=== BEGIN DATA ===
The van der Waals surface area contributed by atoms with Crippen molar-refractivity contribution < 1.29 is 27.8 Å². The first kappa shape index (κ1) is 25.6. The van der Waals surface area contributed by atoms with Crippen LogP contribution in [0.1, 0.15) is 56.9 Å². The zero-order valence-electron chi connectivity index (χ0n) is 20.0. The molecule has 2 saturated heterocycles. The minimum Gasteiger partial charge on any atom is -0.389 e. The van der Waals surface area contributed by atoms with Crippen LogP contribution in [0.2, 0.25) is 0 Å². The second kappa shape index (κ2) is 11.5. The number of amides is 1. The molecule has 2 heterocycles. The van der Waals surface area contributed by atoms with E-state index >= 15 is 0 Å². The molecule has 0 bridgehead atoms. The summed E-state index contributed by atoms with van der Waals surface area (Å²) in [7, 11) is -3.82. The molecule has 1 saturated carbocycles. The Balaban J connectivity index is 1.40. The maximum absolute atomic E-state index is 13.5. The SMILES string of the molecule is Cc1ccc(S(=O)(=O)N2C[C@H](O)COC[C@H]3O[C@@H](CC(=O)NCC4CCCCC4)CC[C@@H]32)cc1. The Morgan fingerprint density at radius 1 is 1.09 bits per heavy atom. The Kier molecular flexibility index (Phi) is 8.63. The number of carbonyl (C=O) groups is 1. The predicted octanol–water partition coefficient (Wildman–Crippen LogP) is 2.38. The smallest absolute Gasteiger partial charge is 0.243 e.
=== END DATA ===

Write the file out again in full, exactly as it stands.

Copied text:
The van der Waals surface area contributed by atoms with Crippen molar-refractivity contribution < 1.29 is 27.8 Å². The first kappa shape index (κ1) is 25.6. The van der Waals surface area contributed by atoms with Crippen LogP contribution in [0.1, 0.15) is 56.9 Å². The zero-order valence-electron chi connectivity index (χ0n) is 20.0. The molecule has 2 saturated heterocycles. The minimum Gasteiger partial charge on any atom is -0.389 e. The van der Waals surface area contributed by atoms with Crippen LogP contribution in [0.2, 0.25) is 0 Å². The second kappa shape index (κ2) is 11.5. The number of amides is 1. The molecule has 2 heterocycles. The van der Waals surface area contributed by atoms with E-state index >= 15 is 0 Å². The molecule has 0 bridgehead atoms. The summed E-state index contributed by atoms with van der Waals surface area (Å²) in [7, 11) is -3.82. The molecule has 1 saturated carbocycles. The Balaban J connectivity index is 1.40. The maximum absolute atomic E-state index is 13.5. The SMILES string of the molecule is Cc1ccc(S(=O)(=O)N2C[C@H](O)COC[C@H]3O[C@@H](CC(=O)NCC4CCCCC4)CC[C@@H]32)cc1. The Morgan fingerprint density at radius 1 is 1.09 bits per heavy atom. The Kier molecular flexibility index (Phi) is 8.63. The number of carbonyl (C=O) groups is 1. The predicted octanol–water partition coefficient (Wildman–Crippen LogP) is 2.38. The smallest absolute Gasteiger partial charge is 0.243 e.